Welcome to the first post in an ongoing series, A GLOBAL LOOK AT RACIAL EQUITY. This series — adapted from our featured insight GLOBAL DIMENSIONS OF RACE AND ETHNICITY — takes an in-depth look at social justice and equity issues on a country-by-country basis, with insight from Aperian Global’s experts.
Our first entry focuses on The United Kingdom.
Understanding the topic of race and ethnicity for major Western European nations requires knowledge of their prior colonial empires and subsequent legacy.
The empire of former Great Britain, for example, once spanned the globe (“The sun never sets on the British empire”) and comprised more than a quarter of the world’s population. Britain’s possessions included India, Pakistan, Bangladesh, South Africa, Nigeria, Uganda, Kenya, Botswana, New Guinea, Hong Kong, Jamaica, Canada, Australia, and so on — the post-colonial Commonwealth alliance has more than fifty countries.
For centuries, Great Britain, following the examples of Portugal and Spain, was also one of the world’s largest contributors to the spread of slavery through its trading activities. It introduced enslaved Africans into its American colonies on the Eastern seaboard and in the Caribbean starting in the 1600s, and it’s East India Company held as many as 10 million people in bondage on the Indian subcontinent.
Slavery continued on a large scale in Britain’s colonial possessions abroad until the 1800s, although the number of enslaved Africans or Asians in the British Isles was relatively small. Anti-slavery movements resulted in a series of laws in the first half of the 1800s that began to curb this practice, even though it continued in various locations through illicit means. The Royal Navy actually created a West Africa Squadron that became a significant force in curbing trans-Atlantic traffic in slavery, capturing large numbers of ships and freeing their prisoners. Ironically, Great Britain was thus both a major contributor to the institution of slavery and an early supporter of its abolition.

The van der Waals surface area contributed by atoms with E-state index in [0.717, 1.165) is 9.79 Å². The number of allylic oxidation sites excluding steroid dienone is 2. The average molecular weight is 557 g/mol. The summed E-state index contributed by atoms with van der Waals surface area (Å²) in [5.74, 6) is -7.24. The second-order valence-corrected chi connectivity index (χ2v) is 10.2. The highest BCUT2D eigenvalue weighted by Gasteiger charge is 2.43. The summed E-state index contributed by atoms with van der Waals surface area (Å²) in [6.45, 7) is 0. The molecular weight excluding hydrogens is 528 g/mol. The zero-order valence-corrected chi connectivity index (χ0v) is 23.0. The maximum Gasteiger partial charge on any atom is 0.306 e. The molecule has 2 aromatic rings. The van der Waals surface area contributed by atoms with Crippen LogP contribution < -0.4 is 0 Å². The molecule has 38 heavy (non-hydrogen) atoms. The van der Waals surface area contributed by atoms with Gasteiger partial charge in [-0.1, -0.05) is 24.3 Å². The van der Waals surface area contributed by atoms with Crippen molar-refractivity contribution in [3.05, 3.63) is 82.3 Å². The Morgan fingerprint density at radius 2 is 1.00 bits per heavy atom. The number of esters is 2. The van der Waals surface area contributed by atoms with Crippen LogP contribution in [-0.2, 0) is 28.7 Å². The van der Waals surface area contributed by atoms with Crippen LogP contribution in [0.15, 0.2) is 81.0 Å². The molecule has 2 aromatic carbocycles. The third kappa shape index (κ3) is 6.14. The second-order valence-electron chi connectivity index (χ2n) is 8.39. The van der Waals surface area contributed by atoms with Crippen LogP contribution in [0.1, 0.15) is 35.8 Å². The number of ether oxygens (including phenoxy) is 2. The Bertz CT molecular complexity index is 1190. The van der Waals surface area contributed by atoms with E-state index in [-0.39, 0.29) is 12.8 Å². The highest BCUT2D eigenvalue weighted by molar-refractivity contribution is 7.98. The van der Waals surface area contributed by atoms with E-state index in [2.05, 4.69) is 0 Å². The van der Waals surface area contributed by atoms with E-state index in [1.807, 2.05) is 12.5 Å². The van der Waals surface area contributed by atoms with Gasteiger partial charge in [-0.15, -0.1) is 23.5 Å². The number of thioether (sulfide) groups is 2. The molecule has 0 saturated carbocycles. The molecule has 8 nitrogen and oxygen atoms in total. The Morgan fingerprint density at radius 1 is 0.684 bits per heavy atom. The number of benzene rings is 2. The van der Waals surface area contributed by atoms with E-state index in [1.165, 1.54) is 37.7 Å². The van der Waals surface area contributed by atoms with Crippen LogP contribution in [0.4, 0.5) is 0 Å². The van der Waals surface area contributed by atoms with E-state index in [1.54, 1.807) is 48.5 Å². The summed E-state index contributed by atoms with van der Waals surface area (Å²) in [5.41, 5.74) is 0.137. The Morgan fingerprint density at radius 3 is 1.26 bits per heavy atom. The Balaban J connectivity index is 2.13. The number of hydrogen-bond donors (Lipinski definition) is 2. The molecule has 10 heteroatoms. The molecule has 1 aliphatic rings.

Anti-slavery movements resulted in a series of laws in the first half of the 1800s that began to curb this practice, even though it continued in various locations through illicit means. The Royal Navy actually created a West Africa Squadron that became a significant force in curbing trans-Atlantic traffic in slavery, capturing large numbers of ships and freeing their prisoners. Ironically, Great Britain was thus both a major contributor to the institution of slavery and an early supporter of its abolition.
In the contemporary United Kingdom (encompassing England, Northern Ireland, Wales, and Scotland), a major hot-button issue tied to the country’s history is immigration. This issue encompasses racial and ethnic differences but is not primarily focused on inequities between blacks and whites, although these are now being more openly acknowledged.
In the wake of World War II, labor shortages led to policies that encouraged immigration from former British colonies. Immigrants arrived in large numbers from countries such as India, Pakistan, and later Bangladesh; others came from African nations, including South Africa and Nigeria. The entry of the U.K. into the European Communities (later the European Union) in 1973 also meant that job seekers could enter freely from other parts of Europe. Many Eastern Europeans, most notably from Poland, began to arrive as well, along with political refugees from the Middle East and elsewhere. Foreign-born residents now comprise approximately 14% of the U.K.’s population, the highest number in the country’s history. The largest minority immigrant groups are Asian (8%) and blacks (3%) from Africa or the Caribbean.